Teen Life Skill #4: Tire Care

TLS4 Tire Care
The other day, I stopped at a gas station to fill up on gas and put air in my tires. There was a lovely, young lady who looked to be about twenty years old putting air in her tires. She seemed to be taking an unusually long time on just one tire and I wondered if something was wrong. Finally, she looked over at me and asked, “Do you know how to put air in a tire?” I gladly went over and helped her out. I showed her what I knew about putting air in a tire and helped her get the job done. When we finished, she thanked me and happily drove off.

Afterwards, I got to thinking, “How many teens know how to put air in a tire or are familiar with proper tire care?”

Probably not many.

I know that tire care is important for safety, not to mention the fact that proper tire inflation improves gas mileage. I decided to do a bit of research and find out what I could about good tire care so that I could share this valuable information with my teens and yours. Here’s what I learned.

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Tire Care

When the time comes for you to own your own car, you’ll find that knowing a few things about tire care will not only keep you safe, but save you money as well.

One of the first things you should know is that it’s a good idea to check your tires once a month. Checking involves two parts of your tires: the tread and the pressure.

Tire Tread

The tread of your tire helps give you traction, especially on wet surfaces. In order for your car to be safe (and legal) on the road, the tread on your tires needs to be greater than 1/16 of an inch. Now, you don’t have to go hunting for a ruler to check your tire tread. There’s an easier way that uses a penny instead. Here’s what you do:

  1. Insert a penny upside down into the wide cracks between the treads. Lincoln should be standing on his head when you do this properly.
  2. If you can see the top of Lincoln’s head above the tread, you need to change your tires.
  3. If the tread covers the top of Lincoln’s head and more, you are probably alright.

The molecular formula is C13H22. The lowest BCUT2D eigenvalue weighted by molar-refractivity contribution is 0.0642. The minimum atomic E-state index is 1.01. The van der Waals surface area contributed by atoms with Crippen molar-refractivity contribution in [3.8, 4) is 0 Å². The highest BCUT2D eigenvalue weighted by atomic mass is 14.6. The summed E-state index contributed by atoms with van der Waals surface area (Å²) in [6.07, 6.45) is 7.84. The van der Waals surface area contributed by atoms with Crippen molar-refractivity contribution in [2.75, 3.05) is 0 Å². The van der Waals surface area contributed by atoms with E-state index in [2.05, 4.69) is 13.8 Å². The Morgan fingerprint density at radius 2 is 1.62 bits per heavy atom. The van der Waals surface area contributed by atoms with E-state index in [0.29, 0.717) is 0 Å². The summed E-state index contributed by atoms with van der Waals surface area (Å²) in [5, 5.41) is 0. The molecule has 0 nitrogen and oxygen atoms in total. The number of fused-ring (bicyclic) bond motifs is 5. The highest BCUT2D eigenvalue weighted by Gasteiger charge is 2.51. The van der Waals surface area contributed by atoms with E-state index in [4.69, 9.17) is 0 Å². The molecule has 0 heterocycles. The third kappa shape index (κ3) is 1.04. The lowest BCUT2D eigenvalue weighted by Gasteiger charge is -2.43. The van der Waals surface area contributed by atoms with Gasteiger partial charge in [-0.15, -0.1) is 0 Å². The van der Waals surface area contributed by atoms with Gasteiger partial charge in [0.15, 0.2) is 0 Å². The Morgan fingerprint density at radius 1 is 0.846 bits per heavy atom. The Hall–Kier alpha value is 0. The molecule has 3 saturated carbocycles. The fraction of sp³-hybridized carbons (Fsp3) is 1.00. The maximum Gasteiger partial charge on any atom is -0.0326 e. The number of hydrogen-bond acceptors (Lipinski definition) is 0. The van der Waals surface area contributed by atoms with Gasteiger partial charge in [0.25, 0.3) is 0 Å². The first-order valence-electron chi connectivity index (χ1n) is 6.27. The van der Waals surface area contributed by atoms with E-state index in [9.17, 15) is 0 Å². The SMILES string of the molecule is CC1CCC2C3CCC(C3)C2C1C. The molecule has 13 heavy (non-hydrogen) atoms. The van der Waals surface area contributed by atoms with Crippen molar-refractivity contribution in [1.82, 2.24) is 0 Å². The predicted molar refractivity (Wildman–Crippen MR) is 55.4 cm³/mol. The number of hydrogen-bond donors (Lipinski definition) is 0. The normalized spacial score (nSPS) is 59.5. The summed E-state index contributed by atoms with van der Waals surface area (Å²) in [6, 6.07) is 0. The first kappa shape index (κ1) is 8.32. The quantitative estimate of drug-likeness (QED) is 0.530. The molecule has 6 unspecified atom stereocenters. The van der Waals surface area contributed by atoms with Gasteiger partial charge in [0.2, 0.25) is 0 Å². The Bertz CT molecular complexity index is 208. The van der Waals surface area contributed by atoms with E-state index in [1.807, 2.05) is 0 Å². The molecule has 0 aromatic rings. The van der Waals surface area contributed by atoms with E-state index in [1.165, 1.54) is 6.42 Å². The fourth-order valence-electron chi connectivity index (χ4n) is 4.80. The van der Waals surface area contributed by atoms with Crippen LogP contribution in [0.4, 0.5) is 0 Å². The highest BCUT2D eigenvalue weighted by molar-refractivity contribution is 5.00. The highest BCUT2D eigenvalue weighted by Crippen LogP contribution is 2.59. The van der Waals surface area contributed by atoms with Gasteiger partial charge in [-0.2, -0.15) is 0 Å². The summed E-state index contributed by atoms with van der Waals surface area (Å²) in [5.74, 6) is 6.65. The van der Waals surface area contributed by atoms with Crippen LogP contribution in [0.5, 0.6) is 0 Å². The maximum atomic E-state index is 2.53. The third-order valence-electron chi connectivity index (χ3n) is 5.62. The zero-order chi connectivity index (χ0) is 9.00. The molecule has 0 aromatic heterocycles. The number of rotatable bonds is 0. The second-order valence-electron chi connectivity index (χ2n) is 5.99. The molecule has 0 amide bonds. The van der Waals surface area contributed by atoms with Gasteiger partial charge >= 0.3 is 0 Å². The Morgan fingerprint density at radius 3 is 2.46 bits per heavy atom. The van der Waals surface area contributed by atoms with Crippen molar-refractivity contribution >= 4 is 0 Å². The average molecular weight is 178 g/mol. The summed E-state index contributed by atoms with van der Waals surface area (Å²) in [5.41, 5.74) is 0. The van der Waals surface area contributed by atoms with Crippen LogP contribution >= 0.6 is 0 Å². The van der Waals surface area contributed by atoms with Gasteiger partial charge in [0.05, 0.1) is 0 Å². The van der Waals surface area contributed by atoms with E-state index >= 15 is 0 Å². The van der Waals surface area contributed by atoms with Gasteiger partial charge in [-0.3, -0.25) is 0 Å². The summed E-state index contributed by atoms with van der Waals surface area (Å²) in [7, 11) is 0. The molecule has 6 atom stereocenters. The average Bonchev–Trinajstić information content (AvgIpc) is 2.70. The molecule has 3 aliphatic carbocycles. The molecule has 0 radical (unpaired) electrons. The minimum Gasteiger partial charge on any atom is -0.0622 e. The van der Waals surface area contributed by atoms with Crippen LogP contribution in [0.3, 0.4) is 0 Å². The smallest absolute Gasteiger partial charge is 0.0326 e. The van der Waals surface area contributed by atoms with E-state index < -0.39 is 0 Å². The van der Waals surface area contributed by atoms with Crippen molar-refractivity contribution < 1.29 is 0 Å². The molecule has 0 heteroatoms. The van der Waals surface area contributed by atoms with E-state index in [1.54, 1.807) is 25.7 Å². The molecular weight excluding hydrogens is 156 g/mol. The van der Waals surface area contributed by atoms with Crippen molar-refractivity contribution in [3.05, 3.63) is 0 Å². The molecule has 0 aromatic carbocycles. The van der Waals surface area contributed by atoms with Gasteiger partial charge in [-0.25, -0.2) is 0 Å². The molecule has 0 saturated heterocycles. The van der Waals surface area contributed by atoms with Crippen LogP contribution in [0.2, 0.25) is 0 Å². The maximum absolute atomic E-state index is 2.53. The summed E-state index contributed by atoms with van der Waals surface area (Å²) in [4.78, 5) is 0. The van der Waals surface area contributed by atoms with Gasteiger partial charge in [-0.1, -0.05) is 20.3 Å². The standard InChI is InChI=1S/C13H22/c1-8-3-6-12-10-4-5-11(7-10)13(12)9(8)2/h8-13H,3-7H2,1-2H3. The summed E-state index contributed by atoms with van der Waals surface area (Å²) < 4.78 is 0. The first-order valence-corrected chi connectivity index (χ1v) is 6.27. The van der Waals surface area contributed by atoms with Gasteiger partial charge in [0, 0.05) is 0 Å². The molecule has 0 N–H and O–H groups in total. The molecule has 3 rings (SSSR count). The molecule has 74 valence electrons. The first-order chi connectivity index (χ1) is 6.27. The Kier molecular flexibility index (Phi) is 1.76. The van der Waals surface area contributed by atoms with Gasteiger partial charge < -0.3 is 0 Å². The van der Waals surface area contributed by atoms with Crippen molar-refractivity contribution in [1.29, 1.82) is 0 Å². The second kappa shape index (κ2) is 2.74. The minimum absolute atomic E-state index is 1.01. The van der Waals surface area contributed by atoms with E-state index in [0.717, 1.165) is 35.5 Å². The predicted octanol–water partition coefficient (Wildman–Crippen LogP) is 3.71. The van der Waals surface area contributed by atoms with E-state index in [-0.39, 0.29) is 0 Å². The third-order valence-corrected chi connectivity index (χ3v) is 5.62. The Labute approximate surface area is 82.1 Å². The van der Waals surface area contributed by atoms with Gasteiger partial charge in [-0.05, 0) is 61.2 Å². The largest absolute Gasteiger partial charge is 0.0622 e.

Tire Pressure

Properly inflated tires improve gas mileage and help prevent blowouts. It would be nice if tires always maintained their proper air pressure, but they don’t. All tires naturally lose a little air through a process called permeation. Also, changes in the temperature outside can have an effect on air pressure. Here are some tips on how to check the air pressure in your tires using a tire gauge as well as instructions on how to add or remove air.

  1. Try to check the pressure when the tires are cold. “Cold” means that the vehicle hasn’t been driven in at least 3 hours. Driving makes the tires heat up and expand which will give you an inaccurate reading. Of course, sometimes you have no choice but to check them when they are hot, like when you are putting air in them at the gas station. Just try to do a cold check first if you can.
  2. Find the proper tire pressure for your vehicle. This information is usually found on a sticker that is located on the door jamb (the door frame) on the driver’s side. It’s also in the driver’s manual for the vehicle. There should be a number followed by the letters “psi” which stand for “pounds per square inch.”
  3. Unscrew the cap on the valve of the tire. Put the cap in a safe place while you check the air pressure! Looking for one of those caps on a driveway is not a fun experience.
  4. Press the end of the tire gauge onto the end of the valve. Make sure it is on securely and there is no hissing sound. The hissing means that air is leaking through the valve so you won’t get an accurate reading. Adjust the angle of the tip until it fits tightly.
  5. Remove the tire gauge after a second or two and read it. If the number is below the recommended psi number, you’ll need to add air to the tire. Here’s how to do that:
    1. Most gas stations will have a free air pump. Park your car next to the pump.
    2. Remove the valve from the tire and press the end of the air pump over the tip of the valve just like you did with the tire gauge. If you hear a loud hissing sound, that means the connection isn’t secure and air is being let out of the tire. Adjust the angle until you get a tight fit.
    3. Remove the end of the air pump from the valve after a few seconds and check the pressure again with the gauge. It doesn’t take long to fill a tire with air.
    4. Continue until you get the tire to the proper air pressure level.

    If the reading on the tire gauge is above the recommended psi, you’ll need to let air out. Here’s how:

    1. Locate the pin in the valve of the tire.
    2. Use a tool such as a small screwdriver or the end of the tire gauge to press the pin in until you hear a hissing sound.
    3. Release the pin after a second or two and check the air pressure again.

Another important aspect of tire care is alignment. Alignment refers to the aligning of all four wheels with each other so that they make good contact with the road. Alignment can only be checked at a garage. It’s a good idea to have that done if you get into an accident or if you notice that your car pulls to one side of the road as you’re driving.

Lastly, it’s a good idea to get your tires balanced and rotated at a garage according to the vehicle manufacturer’s specifications. This information should be in the owner’s manual. Balancing and rotating prolong the lifetime of the tires. Without these two maintenance steps, your tires will very likely wear unevenly.

Many blessings,
Susan's siggy


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